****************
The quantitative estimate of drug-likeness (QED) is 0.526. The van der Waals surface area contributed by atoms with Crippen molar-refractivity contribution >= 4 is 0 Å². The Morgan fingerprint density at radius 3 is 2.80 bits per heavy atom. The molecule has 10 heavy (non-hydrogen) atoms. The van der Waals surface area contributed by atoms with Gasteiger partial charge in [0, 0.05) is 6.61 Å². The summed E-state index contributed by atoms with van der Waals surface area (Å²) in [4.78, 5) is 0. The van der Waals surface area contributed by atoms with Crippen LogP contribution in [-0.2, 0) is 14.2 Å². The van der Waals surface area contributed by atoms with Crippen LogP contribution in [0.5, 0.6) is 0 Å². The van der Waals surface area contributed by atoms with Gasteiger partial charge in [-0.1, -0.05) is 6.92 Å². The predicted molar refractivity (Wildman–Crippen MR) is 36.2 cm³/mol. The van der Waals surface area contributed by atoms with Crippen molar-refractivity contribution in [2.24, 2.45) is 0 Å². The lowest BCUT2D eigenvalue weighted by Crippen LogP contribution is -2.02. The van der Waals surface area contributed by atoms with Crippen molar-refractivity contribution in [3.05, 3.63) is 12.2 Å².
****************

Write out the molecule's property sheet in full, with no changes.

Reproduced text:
The quantitative estimate of drug-likeness (QED) is 0.526. The van der Waals surface area contributed by atoms with Crippen molar-refractivity contribution >= 4 is 0 Å². The Morgan fingerprint density at radius 3 is 2.80 bits per heavy atom. The molecule has 10 heavy (non-hydrogen) atoms. The van der Waals surface area contributed by atoms with Gasteiger partial charge in [0, 0.05) is 6.61 Å². The summed E-state index contributed by atoms with van der Waals surface area (Å²) in [4.78, 5) is 0. The van der Waals surface area contributed by atoms with Crippen LogP contribution in [-0.2, 0) is 14.2 Å². The van der Waals surface area contributed by atoms with Crippen LogP contribution in [0.5, 0.6) is 0 Å². The van der Waals surface area contributed by atoms with Gasteiger partial charge in [-0.1, -0.05) is 6.92 Å². The predicted molar refractivity (Wildman–Crippen MR) is 36.2 cm³/mol. The van der Waals surface area contributed by atoms with Crippen molar-refractivity contribution in [2.24, 2.45) is 0 Å². The lowest BCUT2D eigenvalue weighted by Crippen LogP contribution is -2.02. The van der Waals surface area contributed by atoms with Crippen molar-refractivity contribution in [3.05, 3.63) is 12.2 Å².